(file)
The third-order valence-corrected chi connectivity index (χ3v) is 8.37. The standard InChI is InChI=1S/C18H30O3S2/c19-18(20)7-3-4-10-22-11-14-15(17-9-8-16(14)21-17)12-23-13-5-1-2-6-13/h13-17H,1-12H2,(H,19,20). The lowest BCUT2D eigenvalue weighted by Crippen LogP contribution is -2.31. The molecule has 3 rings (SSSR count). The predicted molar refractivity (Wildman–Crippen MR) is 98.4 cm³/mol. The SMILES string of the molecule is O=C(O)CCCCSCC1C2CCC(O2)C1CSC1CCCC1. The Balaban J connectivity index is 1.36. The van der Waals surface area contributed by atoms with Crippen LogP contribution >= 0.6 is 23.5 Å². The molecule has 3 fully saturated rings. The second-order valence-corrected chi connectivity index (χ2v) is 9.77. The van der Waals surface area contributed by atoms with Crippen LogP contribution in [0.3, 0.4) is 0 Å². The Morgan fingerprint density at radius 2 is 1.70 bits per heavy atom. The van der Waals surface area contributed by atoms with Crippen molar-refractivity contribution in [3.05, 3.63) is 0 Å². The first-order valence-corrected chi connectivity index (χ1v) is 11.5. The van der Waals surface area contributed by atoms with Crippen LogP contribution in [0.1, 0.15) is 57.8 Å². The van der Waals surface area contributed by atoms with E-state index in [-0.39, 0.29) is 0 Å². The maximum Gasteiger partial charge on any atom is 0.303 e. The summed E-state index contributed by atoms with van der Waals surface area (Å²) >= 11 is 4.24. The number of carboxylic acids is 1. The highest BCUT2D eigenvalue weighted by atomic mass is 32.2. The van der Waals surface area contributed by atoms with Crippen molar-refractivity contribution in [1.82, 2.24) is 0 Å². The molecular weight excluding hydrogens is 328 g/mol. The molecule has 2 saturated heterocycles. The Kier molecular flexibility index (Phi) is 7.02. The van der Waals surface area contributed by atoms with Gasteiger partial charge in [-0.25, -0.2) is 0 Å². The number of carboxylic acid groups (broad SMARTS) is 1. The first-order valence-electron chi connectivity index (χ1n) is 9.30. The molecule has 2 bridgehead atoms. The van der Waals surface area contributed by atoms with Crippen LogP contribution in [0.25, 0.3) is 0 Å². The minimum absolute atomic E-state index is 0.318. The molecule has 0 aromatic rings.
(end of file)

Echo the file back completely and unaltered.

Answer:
The third-order valence-corrected chi connectivity index (χ3v) is 8.37. The standard InChI is InChI=1S/C18H30O3S2/c19-18(20)7-3-4-10-22-11-14-15(17-9-8-16(14)21-17)12-23-13-5-1-2-6-13/h13-17H,1-12H2,(H,19,20). The lowest BCUT2D eigenvalue weighted by Crippen LogP contribution is -2.31. The molecule has 3 rings (SSSR count). The predicted molar refractivity (Wildman–Crippen MR) is 98.4 cm³/mol. The SMILES string of the molecule is O=C(O)CCCCSCC1C2CCC(O2)C1CSC1CCCC1. The Balaban J connectivity index is 1.36. The van der Waals surface area contributed by atoms with Crippen LogP contribution >= 0.6 is 23.5 Å². The molecule has 3 fully saturated rings. The second-order valence-corrected chi connectivity index (χ2v) is 9.77. The van der Waals surface area contributed by atoms with Crippen LogP contribution in [0.3, 0.4) is 0 Å². The Morgan fingerprint density at radius 2 is 1.70 bits per heavy atom. The van der Waals surface area contributed by atoms with Crippen molar-refractivity contribution in [3.05, 3.63) is 0 Å². The first-order valence-corrected chi connectivity index (χ1v) is 11.5. The van der Waals surface area contributed by atoms with Crippen LogP contribution in [0.1, 0.15) is 57.8 Å². The van der Waals surface area contributed by atoms with E-state index in [-0.39, 0.29) is 0 Å². The maximum Gasteiger partial charge on any atom is 0.303 e. The summed E-state index contributed by atoms with van der Waals surface area (Å²) >= 11 is 4.24. The number of carboxylic acids is 1. The highest BCUT2D eigenvalue weighted by atomic mass is 32.2. The van der Waals surface area contributed by atoms with Crippen molar-refractivity contribution in [1.82, 2.24) is 0 Å². The molecular weight excluding hydrogens is 328 g/mol. The molecule has 2 saturated heterocycles. The Kier molecular flexibility index (Phi) is 7.02. The van der Waals surface area contributed by atoms with Gasteiger partial charge in [-0.25, -0.2) is 0 Å². The number of carboxylic acid groups (broad SMARTS) is 1. The first-order valence-electron chi connectivity index (χ1n) is 9.30. The molecule has 2 bridgehead atoms. The van der Waals surface area contributed by atoms with Crippen LogP contribution in [0.25, 0.3) is 0 Å². The minimum absolute atomic E-state index is 0.318. The molecule has 0 aromatic rings.